Interpretation

Normal voiding

Principles of pressure and pressure-flow analysis are identical to conventional cystometry. However additional findings may be recorded:

• Bladder—initial residual volume, shape and position, trabecu-lation, diverticula, ureteric reflux, fistula, and post-void residual

• Bladder neck—shape, descent of during stress or voiding

• Urethra—"milking back" on voluntary inhibition of voiding, stenosis, diverticula

• Demonstration of leakage

During filling, the bladder neck and urethra should remain closed. In some older women, the bladder neck may open on coughing or valsalva. On voiding, the bladder base may exhibit minimal descent, the bladder neck opens widely and normal voiding occurs through a relaxed and patent urethra. The bladder should empty to completion.

Stopping the urine flow voluntarily, results in contractions of the pelvic floor which "milk back" the urine into the bladder and the bladder neck closes.

Common abnormalities on VUDS

1. Incompetent bladder neck

• Bladder neck opening during filling or on coughing is abnormal in men and younger women. This may be due to involuntary detrusor contractions or bladder neck incompetence

2. Failure of bladder neck opening

• May be due to bladder neck stenosis, detrusor-sphincter dyssynergia, or a hypotonic bladder

• In the hypotonic bladder, pressure studies will confirm a low Pdet during voiding

• Higher voiding bladder pressures are noted with bladder neck stenosis and detrusor-sphincter dyssynergia

3. Stress incontinence

• Stress leakage may occur secondary to either urethral/ bladder neck hypermobility or intrinsic sphincter deficiency, or a combination of both

• Descent of the bladder neck is easily demonstrated on VUDS and can be graded (see below)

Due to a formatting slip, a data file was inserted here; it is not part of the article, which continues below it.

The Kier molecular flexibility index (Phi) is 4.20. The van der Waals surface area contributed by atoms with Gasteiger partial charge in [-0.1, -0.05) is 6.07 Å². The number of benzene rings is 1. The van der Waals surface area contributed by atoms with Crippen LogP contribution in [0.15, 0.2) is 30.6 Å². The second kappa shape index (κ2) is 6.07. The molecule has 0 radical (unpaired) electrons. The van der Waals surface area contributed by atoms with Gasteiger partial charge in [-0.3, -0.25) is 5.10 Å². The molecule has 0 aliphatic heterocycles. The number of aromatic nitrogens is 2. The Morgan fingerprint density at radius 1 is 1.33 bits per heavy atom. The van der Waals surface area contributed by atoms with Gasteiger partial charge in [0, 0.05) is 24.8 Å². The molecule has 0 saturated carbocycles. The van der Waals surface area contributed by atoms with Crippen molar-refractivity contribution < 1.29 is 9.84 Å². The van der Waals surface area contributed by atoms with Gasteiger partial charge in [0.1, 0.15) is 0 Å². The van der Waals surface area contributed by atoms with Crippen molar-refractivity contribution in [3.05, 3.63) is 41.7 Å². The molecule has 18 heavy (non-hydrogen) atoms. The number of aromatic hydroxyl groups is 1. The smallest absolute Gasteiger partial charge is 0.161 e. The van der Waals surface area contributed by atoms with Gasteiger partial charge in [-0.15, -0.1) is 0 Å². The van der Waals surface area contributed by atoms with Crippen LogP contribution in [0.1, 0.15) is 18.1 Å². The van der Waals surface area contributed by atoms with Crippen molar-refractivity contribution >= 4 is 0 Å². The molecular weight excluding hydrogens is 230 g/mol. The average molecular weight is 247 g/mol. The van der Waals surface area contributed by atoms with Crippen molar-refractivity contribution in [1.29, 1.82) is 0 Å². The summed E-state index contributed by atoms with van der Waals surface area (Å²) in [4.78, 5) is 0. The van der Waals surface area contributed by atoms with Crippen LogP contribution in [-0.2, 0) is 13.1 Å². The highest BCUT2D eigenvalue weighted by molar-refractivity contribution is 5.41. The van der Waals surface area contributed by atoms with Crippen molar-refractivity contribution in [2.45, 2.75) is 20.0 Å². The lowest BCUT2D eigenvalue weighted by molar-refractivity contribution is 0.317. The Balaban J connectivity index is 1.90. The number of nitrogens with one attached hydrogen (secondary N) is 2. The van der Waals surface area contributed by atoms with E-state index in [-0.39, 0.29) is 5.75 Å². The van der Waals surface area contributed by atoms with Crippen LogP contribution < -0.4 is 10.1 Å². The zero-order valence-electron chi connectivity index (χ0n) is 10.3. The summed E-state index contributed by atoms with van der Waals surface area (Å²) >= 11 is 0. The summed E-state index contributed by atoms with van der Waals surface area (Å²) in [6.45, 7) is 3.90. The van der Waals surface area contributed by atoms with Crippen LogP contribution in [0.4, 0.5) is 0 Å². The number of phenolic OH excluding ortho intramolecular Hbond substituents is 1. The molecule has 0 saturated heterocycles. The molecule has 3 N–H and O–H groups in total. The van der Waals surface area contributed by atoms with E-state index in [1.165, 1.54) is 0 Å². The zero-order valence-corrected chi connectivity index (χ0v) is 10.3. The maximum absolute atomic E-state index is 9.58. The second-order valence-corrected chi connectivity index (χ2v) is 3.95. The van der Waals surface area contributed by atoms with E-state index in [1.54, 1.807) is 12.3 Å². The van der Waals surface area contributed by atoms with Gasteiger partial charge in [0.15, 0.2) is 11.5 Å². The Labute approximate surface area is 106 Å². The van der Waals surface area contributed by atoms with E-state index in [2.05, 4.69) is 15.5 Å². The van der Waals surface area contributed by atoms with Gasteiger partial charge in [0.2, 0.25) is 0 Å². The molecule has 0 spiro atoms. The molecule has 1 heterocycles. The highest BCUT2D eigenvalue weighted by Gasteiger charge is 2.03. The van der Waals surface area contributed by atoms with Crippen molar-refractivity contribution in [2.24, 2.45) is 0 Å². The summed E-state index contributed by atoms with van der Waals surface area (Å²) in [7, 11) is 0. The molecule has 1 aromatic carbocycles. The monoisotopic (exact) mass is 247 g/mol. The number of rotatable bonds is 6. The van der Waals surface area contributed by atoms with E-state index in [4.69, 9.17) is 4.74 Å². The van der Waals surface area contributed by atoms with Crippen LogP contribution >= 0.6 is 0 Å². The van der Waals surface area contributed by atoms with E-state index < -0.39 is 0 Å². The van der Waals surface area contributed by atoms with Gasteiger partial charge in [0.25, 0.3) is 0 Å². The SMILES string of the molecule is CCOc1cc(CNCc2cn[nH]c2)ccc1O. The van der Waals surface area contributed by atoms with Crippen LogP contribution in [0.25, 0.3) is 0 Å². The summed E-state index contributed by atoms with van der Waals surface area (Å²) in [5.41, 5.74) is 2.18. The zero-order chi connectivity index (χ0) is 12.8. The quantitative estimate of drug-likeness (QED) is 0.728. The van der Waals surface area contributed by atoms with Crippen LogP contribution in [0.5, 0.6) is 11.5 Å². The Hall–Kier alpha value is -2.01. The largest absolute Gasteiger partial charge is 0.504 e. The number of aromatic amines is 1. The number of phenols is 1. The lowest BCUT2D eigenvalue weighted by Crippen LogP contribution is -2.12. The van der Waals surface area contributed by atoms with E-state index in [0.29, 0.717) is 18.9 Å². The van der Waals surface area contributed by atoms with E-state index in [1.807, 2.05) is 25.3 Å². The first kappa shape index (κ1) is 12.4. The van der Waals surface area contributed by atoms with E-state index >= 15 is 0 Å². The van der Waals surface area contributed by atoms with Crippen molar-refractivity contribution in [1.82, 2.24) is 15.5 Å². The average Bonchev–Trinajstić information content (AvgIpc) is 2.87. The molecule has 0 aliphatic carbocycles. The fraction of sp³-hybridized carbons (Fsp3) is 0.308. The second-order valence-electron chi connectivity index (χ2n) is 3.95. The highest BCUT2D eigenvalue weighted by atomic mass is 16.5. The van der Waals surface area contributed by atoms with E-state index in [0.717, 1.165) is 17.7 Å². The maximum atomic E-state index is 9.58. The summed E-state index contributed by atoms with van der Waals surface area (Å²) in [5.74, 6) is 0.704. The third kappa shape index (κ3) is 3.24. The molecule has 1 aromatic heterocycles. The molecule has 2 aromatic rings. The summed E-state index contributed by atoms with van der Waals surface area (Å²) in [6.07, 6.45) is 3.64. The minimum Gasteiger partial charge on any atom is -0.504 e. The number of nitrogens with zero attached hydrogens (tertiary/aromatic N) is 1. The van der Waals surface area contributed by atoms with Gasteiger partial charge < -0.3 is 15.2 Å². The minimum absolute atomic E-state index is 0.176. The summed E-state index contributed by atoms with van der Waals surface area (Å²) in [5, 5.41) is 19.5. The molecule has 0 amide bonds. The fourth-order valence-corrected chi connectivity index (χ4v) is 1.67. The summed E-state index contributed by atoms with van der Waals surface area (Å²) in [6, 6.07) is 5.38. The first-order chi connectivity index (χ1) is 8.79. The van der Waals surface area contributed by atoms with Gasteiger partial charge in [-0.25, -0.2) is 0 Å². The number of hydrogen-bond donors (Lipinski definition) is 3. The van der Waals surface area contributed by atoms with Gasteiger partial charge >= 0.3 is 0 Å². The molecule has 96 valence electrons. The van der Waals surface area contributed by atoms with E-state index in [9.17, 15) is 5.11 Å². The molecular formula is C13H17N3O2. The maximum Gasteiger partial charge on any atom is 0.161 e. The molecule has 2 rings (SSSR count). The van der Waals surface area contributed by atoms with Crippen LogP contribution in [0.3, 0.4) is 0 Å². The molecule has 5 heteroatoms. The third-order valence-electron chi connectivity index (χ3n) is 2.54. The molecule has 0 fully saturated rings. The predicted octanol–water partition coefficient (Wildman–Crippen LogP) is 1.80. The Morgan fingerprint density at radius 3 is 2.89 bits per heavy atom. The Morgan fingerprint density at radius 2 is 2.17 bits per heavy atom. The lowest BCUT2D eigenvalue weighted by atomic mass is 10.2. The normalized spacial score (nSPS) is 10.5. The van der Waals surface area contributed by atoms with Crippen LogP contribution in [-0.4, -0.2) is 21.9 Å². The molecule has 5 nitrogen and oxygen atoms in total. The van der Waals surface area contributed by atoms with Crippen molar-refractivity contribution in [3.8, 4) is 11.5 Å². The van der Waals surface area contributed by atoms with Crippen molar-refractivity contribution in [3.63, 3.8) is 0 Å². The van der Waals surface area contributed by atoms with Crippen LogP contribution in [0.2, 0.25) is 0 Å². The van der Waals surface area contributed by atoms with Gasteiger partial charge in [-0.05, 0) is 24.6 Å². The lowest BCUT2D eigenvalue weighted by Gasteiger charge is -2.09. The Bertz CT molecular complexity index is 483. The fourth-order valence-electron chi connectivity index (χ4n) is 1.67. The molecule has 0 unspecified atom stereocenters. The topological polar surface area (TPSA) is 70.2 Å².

• In patients with significant intrinsic sphincter deficiency, there is minimal bladder neck descent on straining and prolonged leakage through an open urethra is the typical finding

• Blaivas and Olsson have proposed a classification system for genuine stress incontinence (GSI) based on the VUDS conclusions

Type 0—history of GSI but no leakage demonstrated on VUDS (possibly due to voluntary sphincteric contractions)

Type I—at rest the closed bladder neck is situated at or above the inferior margin of the symphysis pubis. On coughing there is demonstrable leakage. The bladder neck and proximal urethra open, but bladder neck descent is <2 cm

Type IIA—as above, except descent on coughing is >2 cm and there is an obvious cystourethrocoele

Type IIB—bladder neck closed at rest but lies below inferior margin of symphysis pubis. On coughing, leakage occurs with or without bladder neck descent

Type III—abnormally open bladder neck and proximal urethra during bladder filling

4. Ureteric reflux

• Seen during voiding

• May be unilateral or bilateral

• Often associated with a neurogenic bladder

Was this article helpful?

0 0
Dealing With Erectile Dysfunction

Dealing With Erectile Dysfunction

Whether you call it erectile dysfunction, ED, impotence, or any number of slang terms, erection problems are something many men have to face during the course of their lifetimes.

Get My Free Ebook


Post a comment